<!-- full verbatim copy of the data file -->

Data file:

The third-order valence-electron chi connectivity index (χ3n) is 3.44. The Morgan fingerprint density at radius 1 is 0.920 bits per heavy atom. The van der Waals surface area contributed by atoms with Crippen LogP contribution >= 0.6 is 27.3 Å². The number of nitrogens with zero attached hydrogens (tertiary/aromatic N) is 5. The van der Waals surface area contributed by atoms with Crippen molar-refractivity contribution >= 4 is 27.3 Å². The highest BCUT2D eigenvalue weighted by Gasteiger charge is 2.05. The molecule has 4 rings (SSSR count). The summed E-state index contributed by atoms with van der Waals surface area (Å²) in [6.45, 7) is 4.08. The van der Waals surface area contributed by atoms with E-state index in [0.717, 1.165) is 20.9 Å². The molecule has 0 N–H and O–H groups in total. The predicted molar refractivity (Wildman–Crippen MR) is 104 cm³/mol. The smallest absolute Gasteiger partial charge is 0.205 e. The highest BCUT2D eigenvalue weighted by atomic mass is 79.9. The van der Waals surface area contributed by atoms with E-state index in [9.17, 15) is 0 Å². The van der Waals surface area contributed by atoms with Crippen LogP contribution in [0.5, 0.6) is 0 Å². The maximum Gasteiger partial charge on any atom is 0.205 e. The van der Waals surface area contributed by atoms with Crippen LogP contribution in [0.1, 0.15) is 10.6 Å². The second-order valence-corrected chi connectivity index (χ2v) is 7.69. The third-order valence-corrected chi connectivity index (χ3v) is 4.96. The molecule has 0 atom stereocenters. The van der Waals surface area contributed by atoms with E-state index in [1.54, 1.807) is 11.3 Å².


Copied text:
The third-order valence-electron chi connectivity index (χ3n) is 3.44. The Morgan fingerprint density at radius 1 is 0.920 bits per heavy atom. The van der Waals surface area contributed by atoms with Crippen LogP contribution >= 0.6 is 27.3 Å². The number of nitrogens with zero attached hydrogens (tertiary/aromatic N) is 5. The van der Waals surface area contributed by atoms with Crippen molar-refractivity contribution >= 4 is 27.3 Å². The highest BCUT2D eigenvalue weighted by Gasteiger charge is 2.05. The molecule has 4 rings (SSSR count). The summed E-state index contributed by atoms with van der Waals surface area (Å²) in [6.45, 7) is 4.08. The van der Waals surface area contributed by atoms with E-state index in [0.717, 1.165) is 20.9 Å². The molecule has 0 N–H and O–H groups in total. The predicted molar refractivity (Wildman–Crippen MR) is 104 cm³/mol. The smallest absolute Gasteiger partial charge is 0.205 e. The highest BCUT2D eigenvalue weighted by atomic mass is 79.9. The van der Waals surface area contributed by atoms with E-state index in [9.17, 15) is 0 Å². The van der Waals surface area contributed by atoms with Crippen LogP contribution in [0.5, 0.6) is 0 Å². The maximum Gasteiger partial charge on any atom is 0.205 e. The van der Waals surface area contributed by atoms with Crippen LogP contribution in [0.1, 0.15) is 10.6 Å². The second-order valence-corrected chi connectivity index (χ2v) is 7.69. The third-order valence-corrected chi connectivity index (χ3v) is 4.96. The molecule has 0 atom stereocenters. The van der Waals surface area contributed by atoms with E-state index in [1.54, 1.807) is 11.3 Å².